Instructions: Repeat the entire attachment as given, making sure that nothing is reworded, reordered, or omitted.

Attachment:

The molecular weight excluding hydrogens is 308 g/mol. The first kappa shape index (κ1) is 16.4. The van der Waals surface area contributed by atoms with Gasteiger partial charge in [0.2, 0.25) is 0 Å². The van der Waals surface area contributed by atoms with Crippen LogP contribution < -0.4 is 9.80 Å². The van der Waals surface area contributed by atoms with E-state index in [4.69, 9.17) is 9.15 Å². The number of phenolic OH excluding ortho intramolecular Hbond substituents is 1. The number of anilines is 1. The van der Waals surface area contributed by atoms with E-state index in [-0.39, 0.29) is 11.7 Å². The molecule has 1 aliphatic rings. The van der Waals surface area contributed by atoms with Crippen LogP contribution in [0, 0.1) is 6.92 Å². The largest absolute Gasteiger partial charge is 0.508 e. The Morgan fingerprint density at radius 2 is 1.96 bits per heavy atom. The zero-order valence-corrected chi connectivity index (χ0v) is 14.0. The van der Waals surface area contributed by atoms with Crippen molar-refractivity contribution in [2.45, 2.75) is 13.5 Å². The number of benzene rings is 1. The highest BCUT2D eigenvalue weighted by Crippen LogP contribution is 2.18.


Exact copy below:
The molecular weight excluding hydrogens is 308 g/mol. The first kappa shape index (κ1) is 16.4. The van der Waals surface area contributed by atoms with Gasteiger partial charge in [0.2, 0.25) is 0 Å². The van der Waals surface area contributed by atoms with Crippen LogP contribution < -0.4 is 9.80 Å². The van der Waals surface area contributed by atoms with E-state index in [4.69, 9.17) is 9.15 Å². The number of phenolic OH excluding ortho intramolecular Hbond substituents is 1. The number of anilines is 1. The van der Waals surface area contributed by atoms with E-state index in [-0.39, 0.29) is 11.7 Å². The molecule has 1 aliphatic rings. The van der Waals surface area contributed by atoms with Crippen LogP contribution in [0, 0.1) is 6.92 Å². The largest absolute Gasteiger partial charge is 0.508 e. The Morgan fingerprint density at radius 2 is 1.96 bits per heavy atom. The zero-order valence-corrected chi connectivity index (χ0v) is 14.0. The van der Waals surface area contributed by atoms with Crippen molar-refractivity contribution in [2.45, 2.75) is 13.5 Å². The number of benzene rings is 1. The highest BCUT2D eigenvalue weighted by Crippen LogP contribution is 2.18.